S Korea pre­pares for mass de­fec­tions from the North

The Myanmar Times - - World -

SOUTH Korean Pres­i­dent Park Ge­un­hye told her gov­ern­ment yes­ter­day to pre­pare for large-scale de­fec­tions from North Korea, just days after di­rectly ap­peal­ing to its cit­i­zens to flee their coun­try.

A re­cent spate of high-pro­file North Korean de­fec­tions have pro­vided a pro­pa­ganda wind­fall for Seoul, which has spun them into a nar­ra­tive of a Py­ongyang lead­er­ship in cri­sis and riven with de­scent.

Notable de­fec­tions have in­cluded the North’s deputy am­bas­sador to Bri­tain and a rare group es­cape by a dozen wait­resses from a North Korean-run restau­rant in China.

In an ad­dress to mark Armed Forces Day ear­lier this month, Ms Park had vowed to “keep the road open” for fu­ture es­capees and urged North Kore­ans to “come to the bo­som of free­dom in the South”.

Py­ongyang’s re­sponse was to call Ms Park a “bare-faced and im­pu­dent bitch” in a com­men­tary car­ried by the rul­ing party news­pa­per, Rodong Sin­mun.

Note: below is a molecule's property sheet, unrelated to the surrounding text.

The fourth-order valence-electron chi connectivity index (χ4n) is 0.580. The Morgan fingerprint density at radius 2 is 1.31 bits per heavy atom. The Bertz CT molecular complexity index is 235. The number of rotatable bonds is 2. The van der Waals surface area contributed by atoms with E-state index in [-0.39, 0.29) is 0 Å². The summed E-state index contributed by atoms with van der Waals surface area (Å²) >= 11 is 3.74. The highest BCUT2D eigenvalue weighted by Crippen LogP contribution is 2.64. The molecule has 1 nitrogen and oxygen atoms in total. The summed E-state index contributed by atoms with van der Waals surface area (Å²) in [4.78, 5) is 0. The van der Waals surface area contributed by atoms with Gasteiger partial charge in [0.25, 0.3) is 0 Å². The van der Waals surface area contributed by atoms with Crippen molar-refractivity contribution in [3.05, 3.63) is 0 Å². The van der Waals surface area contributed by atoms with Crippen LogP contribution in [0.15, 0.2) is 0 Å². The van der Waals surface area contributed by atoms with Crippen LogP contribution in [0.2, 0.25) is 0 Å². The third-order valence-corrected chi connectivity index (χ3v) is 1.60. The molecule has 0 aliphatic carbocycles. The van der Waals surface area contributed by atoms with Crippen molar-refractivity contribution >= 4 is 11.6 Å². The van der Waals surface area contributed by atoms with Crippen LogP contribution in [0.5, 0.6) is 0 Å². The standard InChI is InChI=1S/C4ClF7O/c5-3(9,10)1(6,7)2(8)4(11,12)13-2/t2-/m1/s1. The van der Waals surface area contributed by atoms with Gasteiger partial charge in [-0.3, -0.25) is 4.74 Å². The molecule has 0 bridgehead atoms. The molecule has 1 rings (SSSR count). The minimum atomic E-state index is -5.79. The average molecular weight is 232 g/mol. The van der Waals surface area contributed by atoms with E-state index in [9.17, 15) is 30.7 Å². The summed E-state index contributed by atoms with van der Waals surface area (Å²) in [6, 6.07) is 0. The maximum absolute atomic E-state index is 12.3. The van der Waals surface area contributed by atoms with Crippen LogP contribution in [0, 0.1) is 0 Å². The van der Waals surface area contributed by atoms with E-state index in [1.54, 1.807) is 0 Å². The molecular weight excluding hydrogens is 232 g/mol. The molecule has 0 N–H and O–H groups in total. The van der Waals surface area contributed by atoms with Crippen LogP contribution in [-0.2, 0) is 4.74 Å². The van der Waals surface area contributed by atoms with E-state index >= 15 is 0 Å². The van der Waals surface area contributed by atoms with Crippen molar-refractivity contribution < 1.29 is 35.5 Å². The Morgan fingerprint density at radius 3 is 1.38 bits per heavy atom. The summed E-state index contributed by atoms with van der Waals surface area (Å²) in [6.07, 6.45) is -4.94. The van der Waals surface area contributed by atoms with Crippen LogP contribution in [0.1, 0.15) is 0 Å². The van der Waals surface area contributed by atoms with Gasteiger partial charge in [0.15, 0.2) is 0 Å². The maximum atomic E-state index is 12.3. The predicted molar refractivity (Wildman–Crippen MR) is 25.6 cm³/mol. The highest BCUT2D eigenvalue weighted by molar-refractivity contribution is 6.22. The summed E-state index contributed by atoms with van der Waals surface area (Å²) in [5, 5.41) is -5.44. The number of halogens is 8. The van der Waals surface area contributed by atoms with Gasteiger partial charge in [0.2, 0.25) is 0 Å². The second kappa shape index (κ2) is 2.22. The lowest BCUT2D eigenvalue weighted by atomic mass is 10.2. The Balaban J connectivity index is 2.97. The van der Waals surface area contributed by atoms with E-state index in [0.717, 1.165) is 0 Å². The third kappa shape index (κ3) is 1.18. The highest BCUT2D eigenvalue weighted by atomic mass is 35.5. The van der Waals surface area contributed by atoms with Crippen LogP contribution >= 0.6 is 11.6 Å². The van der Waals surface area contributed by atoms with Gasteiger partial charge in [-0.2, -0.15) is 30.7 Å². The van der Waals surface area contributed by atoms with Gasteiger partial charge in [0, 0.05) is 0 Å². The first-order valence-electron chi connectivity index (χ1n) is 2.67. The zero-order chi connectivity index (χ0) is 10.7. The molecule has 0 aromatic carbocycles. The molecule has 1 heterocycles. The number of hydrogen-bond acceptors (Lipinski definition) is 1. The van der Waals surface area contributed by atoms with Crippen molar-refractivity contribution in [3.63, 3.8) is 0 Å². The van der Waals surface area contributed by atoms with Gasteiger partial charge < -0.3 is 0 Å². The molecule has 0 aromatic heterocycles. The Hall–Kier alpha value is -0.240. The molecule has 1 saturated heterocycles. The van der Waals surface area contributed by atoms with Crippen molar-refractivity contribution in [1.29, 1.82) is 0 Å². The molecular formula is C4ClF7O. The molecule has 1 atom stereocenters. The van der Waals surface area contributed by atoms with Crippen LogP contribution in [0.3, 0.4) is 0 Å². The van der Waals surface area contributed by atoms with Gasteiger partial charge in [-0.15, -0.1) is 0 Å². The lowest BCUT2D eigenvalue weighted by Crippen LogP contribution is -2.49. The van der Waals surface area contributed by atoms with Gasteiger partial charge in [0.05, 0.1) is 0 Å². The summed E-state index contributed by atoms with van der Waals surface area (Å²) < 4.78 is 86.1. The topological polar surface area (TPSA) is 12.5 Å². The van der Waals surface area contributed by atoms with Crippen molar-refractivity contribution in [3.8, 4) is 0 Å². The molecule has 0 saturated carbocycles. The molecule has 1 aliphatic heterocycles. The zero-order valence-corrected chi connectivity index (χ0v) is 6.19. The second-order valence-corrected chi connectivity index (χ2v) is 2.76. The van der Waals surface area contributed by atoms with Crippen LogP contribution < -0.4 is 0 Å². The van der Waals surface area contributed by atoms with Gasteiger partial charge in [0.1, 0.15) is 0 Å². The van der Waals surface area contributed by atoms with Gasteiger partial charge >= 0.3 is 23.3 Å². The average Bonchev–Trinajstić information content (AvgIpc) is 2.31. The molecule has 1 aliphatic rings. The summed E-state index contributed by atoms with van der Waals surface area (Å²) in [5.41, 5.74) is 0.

Speak­ing at a cab­i­net meet­ing yes­ter­day, Ms Park re­it­er­ated her de­fec­tion ap­peal, and stressed the im­por­tance of pre­par­ing the ground for any new ar­rivals.

“De­fec­tors are like uni­fi­ca­tion that has ar­rived early, and a test bed for uni­fi­ca­tion,” Ms Park said.

“I hope we can swiftly se­cure suf­fi­cient sys­tem and ca­pac­ity to ac­com­mo­date North Korean cit­i­zens who come seek­ing free­dom.”

The gov­ern­ment cur­rently runs two re­set­tle­ment cen­tres for de­fec­tors with a com­bined ca­pac­ity of around 1100 peo­ple.

South Korea’s top-sell­ing Cho­sun Ilbo re­ported that the gov­ern­ment was plan­ning a two tril­lion won (US$1.8 bil­lion) project for build­ing a de­fec­tor camp that would hold up to 100,000 peo­ple.

Cit­ing an un­named gov­ern­ment of­fi­cial, the re­port said closed-down schools and new build­ings would be used to ac­com­mo­date an in­flux of North Korean refugees that could be trig­gered by any sud­den shift in the dy­nam­ics of the North-South bor­der.

Photo: EPA

South Korean Pres­i­dent Park Geun-hye speaks at a cer­e­mony in Seoul.

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